Hello Mr. Two-Year-Old!
Two Years Ago Today
Last Year Today
This past month was one of three or so in which you seemed to have become aware. You have emerged. You and your personality have essentially burst onto the scene that is our little family. You now have preferences that you verbalize. Well, you probably always had preferences, but you would just never verbalize them. I'm just lucky that I seem to forget most of the negative aspects of this new coming-of-age portion . . . .
Some preferences include (in your dialect/translation):
Watch. Tee Vee. ("watch t.v."). This is usually followed by (because we watched the Charlie Brown Christmas episode):
Chah-lee Brown? ("Charlie Brown).
Meehr Milk. ("More milk")
Help you? ("Will you help me with this?")
And the most recent addition: "GIMMIE MEHR!" No translation necessary.
You say Seven's name quite well and it is usually said urgently, followed by some request from her. You love being around her and are in some obvious heaven when she actually gives you the time of day.
She, on the other had, only gives you the time of day when she needs to be focused on something else, like, perhaps, getting dressed for school. Then she's all: Hey, Big! Can I help you with those cars or trucks?
You're quite polite. The other day we attended a little story time at the library. You were playing trains with a few other kids that were there and one of the trains kept breaking. You would go over to an older kid who was clearly enjoying the job of "fixer" and say: "Fix! Fix" followed by "Tanks, kid!"
You're starting to develop a somewhat wicked sense of humor which, when combined with that little twinkle in your eyes, can be a lethal combination.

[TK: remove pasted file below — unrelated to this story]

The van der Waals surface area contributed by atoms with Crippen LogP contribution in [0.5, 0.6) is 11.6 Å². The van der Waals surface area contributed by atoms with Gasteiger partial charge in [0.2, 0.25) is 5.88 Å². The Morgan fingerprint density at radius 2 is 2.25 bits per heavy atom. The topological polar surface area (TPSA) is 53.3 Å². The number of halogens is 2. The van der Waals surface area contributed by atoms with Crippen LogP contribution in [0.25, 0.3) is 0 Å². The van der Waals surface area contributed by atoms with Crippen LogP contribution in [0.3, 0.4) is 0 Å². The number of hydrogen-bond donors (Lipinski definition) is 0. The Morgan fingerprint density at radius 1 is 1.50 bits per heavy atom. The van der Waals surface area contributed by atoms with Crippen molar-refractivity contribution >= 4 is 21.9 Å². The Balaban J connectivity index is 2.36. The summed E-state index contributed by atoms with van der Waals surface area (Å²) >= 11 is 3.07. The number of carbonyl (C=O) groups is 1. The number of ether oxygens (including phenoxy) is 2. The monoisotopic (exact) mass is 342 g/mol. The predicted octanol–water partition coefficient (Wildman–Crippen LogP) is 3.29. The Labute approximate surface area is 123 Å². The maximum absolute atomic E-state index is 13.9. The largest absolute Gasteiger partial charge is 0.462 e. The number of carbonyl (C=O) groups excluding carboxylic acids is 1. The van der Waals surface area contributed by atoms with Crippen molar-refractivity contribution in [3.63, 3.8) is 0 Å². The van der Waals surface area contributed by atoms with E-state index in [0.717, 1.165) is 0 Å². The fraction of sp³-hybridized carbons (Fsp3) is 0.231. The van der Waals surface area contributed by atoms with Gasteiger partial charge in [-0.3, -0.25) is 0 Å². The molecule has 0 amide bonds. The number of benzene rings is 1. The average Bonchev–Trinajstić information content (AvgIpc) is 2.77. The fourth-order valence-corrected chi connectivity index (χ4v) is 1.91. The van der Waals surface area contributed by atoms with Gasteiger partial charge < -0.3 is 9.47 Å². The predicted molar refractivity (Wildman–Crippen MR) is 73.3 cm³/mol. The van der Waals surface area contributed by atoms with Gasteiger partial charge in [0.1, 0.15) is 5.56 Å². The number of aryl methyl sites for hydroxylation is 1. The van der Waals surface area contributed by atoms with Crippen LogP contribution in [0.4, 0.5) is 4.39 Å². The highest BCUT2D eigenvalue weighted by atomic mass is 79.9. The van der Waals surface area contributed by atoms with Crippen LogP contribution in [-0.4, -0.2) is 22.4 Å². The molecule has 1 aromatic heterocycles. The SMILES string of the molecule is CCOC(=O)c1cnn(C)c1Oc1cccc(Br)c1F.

The other night we were well into our bedtime routine. On the bed we laid in order: Biomom, Seven, you and then me, first focusing on your little board books (you're favorites at the moment are "My first truck board book" and "Oops!" by David Shannon
At one point, Seven reached over the book to show me something and inadvertently knocked it out of my hand.
I couldn't resist but to tease you all with a last name other than my own (well, BioMom and Seven in particular) about their well-known (and well-documented) clumsiness. Much giggling and more teasing ensued and Seven started knocking the book out of my hands on purpose just to get back at me a little.
Well, as you can expect, Seven, not being able to understand yet when a joke has worn out its humor, continued knocking the book out of my hands well after the laughing had abated. I (perhaps) began to get a little fed up about it all and said that I'd head downstairs and continue on with my own business if it was knocked out of my hand again.
With that clear, I proceeded:
David's first word was "Ball!" and . . .
You (Big) had reached over and knocked the book out of my hand and then, with that little sparkle in his eye, laughed hysterically.
No joke in the world has had more perfect timing.
A negative aspect of your burgeoning personality is your alpha-maleness. I've seen it erupt only in certain, rather unpredictable circumstances. You seem to grow antlers around a friend from our ECFE class, crashing into him whenever you decide that its "my turn!" and the other day at your little gym class I witnessed you tear after a little boy with your hand up. Before I could reach you, you had hit him and I was mortified by what followed clear as day: "STUPID!"
I am highly aware, now, of where and when BioMom and I use that word.
You started the same sort of behavior the other day with a little girl who met your intensity and you two had fun chasing each other around a gym testing out each other's power.
Do you have any suggestions for how to socialize that aspect of you without squelching your little spirit? We do live in a society along with other people, after all.
Lastly, because I'm getting to know you so well, and because I would personally like to do some cross-country skiing this year, we got you, for your birthday, a little pair of "fun skis". Initially when I took you sledding, you were unwilling to actually sit in the sled and be pulled. It is as though you refuse to be a passive participant in anything. So, while you were willing to ride on my back while skiing last year, I know you won't be able to stand just watching us three ski with you in the backseat. I've created a little course in our backyard for practice, and I'm taking you on your first round there tomorrow. Soon, I suspect, you'll be an Alpine king (pictures forthcoming).
I find myself at the end of the day spent with you exhausted and drained, only to be followed after about ten hours of recuperation practically running into your room to grab you out of that crib at the first hint of "Baba! Baba!"